Le Monde, the centrist daily, leads its website with some revelations from Egypt. According to the leaked US diplomatic cables released as part of the WikiLeaks haul, the Egyptian army does not want President Hosni Mubarak to pass on the office of president to his son Gamal. Both Mubarak and his son have long denied that any such plan is in the offing - and the Egyptian opposition has confirmed with equal fervency that it is. Elections are due next year, but according to the cables from the US embassy in Cairo, the military power base is against Gamal because, among other things, he never finished his military service.
There's also plenty of diplo-gossip from Africa. Among them, news that Washington was afraid of "general instability" in Abdoulaye Wade's regime in Senegal. And a bizarre piece of Françafrique power playing from Cote d'Ivoire - which, we should bear in mind - could simply be diplomatic tittle-tattle. This cable features quotes from Laurent Gbagbo to a US diplomat in 2005, saying he'd interceded with the then French president Jacques Chirac to have Dominique de Villepin made prime minister. If there's even a shred of truth here, it has fascinating implications for the recent history of French-African politics.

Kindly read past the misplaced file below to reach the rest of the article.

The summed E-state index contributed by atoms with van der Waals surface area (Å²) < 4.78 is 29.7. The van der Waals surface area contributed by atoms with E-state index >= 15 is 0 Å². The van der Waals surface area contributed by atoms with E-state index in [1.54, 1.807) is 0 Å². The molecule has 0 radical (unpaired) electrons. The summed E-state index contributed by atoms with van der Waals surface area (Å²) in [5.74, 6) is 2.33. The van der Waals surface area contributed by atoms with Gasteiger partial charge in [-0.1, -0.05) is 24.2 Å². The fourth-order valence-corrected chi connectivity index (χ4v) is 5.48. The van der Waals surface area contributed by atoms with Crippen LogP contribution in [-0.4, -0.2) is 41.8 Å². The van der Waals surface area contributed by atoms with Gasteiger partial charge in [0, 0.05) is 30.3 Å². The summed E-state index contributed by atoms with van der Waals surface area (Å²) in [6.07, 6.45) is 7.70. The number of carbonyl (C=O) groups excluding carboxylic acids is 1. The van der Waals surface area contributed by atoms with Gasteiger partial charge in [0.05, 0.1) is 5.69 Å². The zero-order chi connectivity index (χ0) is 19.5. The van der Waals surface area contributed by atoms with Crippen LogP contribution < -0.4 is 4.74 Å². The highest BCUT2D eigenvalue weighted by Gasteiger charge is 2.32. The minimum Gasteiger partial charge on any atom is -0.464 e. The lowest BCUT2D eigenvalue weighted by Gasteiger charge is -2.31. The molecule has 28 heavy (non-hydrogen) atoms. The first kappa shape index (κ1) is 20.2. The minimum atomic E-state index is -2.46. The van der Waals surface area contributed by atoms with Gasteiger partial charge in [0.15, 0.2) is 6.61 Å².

A story here in Le Monde about Tintin au Congo, that infamous spot on the record of the Belgian writer and illustrator Hergé. Written in 1931, the book is banned in some African countries for its unflattering portrayal of black people. In the UK it carries a warning attempting to place it in the colonial context in which it was written, and has been moved out of the childrens' section of bookshops.
Bienvenu Mbutu Mondondo, the subject of Le Monde's article, has been fighting for several years in Belgium and France to have the book publicly labelled as racist. Hearings of his case have now begun in Belgium, though Le Monde's article has comment from a couple of African cartoonists as well ... the Gabonese cartoonist Pahe says please don't ban the book in Gabon because he draws black people just like Hergé does, while Willy Zekid from Congo-Brazzaville says that the fight for freedom of the press and the development of African cartooning are more important than fighting this battle.
And a quirky story from Le Figaro, which suggests that the world's best-known painting the Mona Lisa may be hiding yet another secret. Italian art historian Silvano Vincenti says that tiny letters in each of La Gioconda's eyes spell out not only Leonardo da Vinci's own initials LV, but also those of the putative model for the painting. Apparently the letters in question could be either CE or BS.
Le Fig has found a French art historian who says the message is almost certainly BS - just not in the sense in which Vincenti means it. He says that the so-called letters aren't hidden messages but the simple result of cracks in the paint, and that it would take "lots of imagination" to make them into anything else.